By Scott Tibbs, June 30, 2009
Now that South Carolina Governor Mark Sanford is the most recent politician mired in a sex scandal, where will his career go from here, and what does this mean for the political landscape?
First, it amazes me how some of these politicians think they can get away with committing adultery, especially in the 24-hour news cycle where information is transmitted into living rooms and computer screens almost instantly. Taking off on Father's Day to see his mistress showed a despicable level of disrespect for his wife and (worse) the Father he is supposed to be representing on earth.
Does this damage the credibility of the Republican Party? Some may want to claim it does. It certainly reduces Sanford's credibility and shatters the trust voters have placed in him. After all, if his own wife can't trust him, how can voters? But this isn't the story of a political party. This is the story of one politician who acted wickedly and should be a man and face the consequences for it. This doesn't have anything to do with the logical merit of arguments on sexual morality, nor does it have anything to do with the Republicans who do not treat their marriage vows like something to be tossed aside when thosw vows are an obstacle to lust.
Adultery holds an interesting spot in how Americans view morality, according to a Gallup poll. 40% viewed sex between an unmarried man and woman as immoral, 45% viewed having a baby out of wedlock as morally wrong, and ironically only 30% viewed divorce as morally wrong. But adultery was viewed as morally wrong by 92% of people answering the poll. The answer seems obvious: with adultery, there is a clear victim: the spouse who was betrayed. The others are viewed with more of a "live and let live" attitude because those involved are consenting adults. Biblical teaching, of course, trumps public opinion on what is and is not moral.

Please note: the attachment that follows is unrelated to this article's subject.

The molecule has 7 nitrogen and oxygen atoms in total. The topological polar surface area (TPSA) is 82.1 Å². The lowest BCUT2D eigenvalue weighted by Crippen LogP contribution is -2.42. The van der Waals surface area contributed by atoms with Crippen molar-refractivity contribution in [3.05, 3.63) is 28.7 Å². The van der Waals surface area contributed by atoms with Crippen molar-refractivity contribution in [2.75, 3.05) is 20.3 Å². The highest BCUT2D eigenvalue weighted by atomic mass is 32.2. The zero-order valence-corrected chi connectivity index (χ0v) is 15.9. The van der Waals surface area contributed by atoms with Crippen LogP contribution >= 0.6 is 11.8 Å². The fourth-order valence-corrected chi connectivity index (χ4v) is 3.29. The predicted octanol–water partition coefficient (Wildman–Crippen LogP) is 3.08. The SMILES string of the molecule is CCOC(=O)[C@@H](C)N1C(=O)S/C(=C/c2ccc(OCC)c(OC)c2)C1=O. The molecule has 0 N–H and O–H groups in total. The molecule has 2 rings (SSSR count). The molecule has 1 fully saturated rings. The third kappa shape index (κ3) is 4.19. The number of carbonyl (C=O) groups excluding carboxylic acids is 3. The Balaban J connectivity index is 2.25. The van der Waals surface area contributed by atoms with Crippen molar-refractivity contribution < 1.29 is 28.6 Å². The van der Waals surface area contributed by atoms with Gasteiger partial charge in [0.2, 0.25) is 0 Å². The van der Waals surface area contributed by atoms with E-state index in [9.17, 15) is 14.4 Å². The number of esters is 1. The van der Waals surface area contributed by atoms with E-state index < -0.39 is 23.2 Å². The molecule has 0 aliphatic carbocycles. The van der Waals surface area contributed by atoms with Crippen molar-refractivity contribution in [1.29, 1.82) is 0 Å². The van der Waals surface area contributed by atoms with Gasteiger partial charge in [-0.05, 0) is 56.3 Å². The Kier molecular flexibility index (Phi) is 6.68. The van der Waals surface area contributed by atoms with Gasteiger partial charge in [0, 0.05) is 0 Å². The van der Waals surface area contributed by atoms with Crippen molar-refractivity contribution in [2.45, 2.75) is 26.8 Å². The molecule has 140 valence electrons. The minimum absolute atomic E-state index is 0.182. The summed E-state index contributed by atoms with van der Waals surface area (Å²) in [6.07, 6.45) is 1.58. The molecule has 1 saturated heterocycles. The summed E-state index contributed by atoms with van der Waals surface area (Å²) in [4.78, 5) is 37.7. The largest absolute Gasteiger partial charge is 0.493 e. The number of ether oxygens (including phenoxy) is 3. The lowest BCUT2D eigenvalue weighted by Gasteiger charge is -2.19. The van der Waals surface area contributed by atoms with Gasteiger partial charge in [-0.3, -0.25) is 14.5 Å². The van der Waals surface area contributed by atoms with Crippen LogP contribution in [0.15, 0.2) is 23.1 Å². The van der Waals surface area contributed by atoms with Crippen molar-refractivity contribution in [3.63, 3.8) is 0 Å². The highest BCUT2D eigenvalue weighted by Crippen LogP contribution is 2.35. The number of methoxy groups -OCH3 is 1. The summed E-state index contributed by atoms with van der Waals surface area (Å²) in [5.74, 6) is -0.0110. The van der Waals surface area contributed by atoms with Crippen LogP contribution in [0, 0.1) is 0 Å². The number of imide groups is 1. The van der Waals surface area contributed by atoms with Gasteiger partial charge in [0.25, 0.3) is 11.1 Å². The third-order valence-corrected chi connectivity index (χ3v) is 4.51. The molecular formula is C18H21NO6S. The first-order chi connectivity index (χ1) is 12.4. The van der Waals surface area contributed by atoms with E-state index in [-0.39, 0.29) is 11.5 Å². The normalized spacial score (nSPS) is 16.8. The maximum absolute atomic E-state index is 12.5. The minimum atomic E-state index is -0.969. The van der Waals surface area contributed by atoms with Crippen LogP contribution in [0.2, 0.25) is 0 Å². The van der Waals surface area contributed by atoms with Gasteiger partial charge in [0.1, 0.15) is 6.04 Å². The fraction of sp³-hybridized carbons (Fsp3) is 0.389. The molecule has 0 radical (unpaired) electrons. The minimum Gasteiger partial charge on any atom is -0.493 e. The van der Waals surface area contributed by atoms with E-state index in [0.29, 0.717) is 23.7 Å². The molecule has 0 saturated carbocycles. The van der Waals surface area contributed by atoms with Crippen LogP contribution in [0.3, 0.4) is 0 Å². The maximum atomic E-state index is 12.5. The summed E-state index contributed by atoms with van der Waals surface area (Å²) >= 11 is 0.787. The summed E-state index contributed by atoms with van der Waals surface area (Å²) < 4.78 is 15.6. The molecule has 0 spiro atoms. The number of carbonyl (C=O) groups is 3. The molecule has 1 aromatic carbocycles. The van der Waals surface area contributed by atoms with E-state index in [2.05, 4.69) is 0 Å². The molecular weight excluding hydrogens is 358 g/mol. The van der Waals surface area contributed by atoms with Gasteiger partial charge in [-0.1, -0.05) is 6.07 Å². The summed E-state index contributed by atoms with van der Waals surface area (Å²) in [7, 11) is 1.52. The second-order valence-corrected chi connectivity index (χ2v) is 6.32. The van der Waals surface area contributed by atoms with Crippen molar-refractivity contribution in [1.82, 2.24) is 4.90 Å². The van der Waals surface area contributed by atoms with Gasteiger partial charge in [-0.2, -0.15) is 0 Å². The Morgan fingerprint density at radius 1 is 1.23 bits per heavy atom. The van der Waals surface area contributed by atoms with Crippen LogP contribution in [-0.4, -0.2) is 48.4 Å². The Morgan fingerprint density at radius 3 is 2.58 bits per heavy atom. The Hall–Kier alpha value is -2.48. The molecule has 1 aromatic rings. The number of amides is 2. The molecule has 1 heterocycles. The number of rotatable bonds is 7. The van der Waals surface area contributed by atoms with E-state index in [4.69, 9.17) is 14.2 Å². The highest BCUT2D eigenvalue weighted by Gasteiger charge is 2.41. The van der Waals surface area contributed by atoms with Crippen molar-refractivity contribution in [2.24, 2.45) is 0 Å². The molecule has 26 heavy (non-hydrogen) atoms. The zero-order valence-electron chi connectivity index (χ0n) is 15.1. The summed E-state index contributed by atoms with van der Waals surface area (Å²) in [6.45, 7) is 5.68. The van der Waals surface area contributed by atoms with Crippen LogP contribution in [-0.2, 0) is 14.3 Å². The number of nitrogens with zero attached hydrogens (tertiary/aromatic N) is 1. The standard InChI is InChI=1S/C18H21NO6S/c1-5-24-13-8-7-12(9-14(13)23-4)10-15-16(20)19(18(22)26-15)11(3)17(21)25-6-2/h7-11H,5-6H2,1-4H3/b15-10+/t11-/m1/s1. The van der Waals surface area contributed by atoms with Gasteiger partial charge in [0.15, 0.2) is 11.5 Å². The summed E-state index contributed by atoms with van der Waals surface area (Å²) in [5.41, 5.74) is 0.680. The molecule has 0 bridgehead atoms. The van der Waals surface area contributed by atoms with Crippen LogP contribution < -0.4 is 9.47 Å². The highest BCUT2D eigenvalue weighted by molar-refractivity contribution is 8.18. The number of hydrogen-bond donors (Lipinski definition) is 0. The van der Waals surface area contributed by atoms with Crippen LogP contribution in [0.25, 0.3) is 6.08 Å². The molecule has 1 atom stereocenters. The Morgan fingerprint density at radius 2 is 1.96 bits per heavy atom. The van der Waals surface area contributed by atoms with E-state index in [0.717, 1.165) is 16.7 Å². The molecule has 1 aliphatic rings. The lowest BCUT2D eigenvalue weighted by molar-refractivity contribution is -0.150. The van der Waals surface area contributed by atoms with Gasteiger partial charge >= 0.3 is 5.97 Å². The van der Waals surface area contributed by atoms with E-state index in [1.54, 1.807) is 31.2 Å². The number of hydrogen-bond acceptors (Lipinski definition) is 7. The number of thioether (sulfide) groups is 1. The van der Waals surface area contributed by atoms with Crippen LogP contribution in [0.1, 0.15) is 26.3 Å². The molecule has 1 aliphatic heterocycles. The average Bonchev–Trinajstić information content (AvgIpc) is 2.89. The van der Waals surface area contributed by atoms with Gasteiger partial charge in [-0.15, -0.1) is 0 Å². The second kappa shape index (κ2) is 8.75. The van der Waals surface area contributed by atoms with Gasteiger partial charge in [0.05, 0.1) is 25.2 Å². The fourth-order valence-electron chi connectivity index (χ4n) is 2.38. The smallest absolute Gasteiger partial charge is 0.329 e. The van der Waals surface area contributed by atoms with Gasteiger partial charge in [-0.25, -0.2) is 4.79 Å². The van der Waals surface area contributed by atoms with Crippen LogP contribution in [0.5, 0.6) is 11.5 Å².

Sanford proclaimed that he planned to remain in office, invoking King David as an example of someone who fell from grace and then was redeemed. This comparison indicates that Sanford does not have remorse for committing adultery, only remorse for getting caught. If Sanford wants to emulate King David, his first priority should be to show remorse for his sin, not immediately speak of how he expects to be redeemed and how he will remain in office. King David suffered greatly before his ordeal was through and his remorse was real.
Sanford is an embarrassment to his state and his party, and his dreams of being President are probably over. It's time for him to leave politics, at least until he gets his life in order, realizes how serious his sin is and truly repents.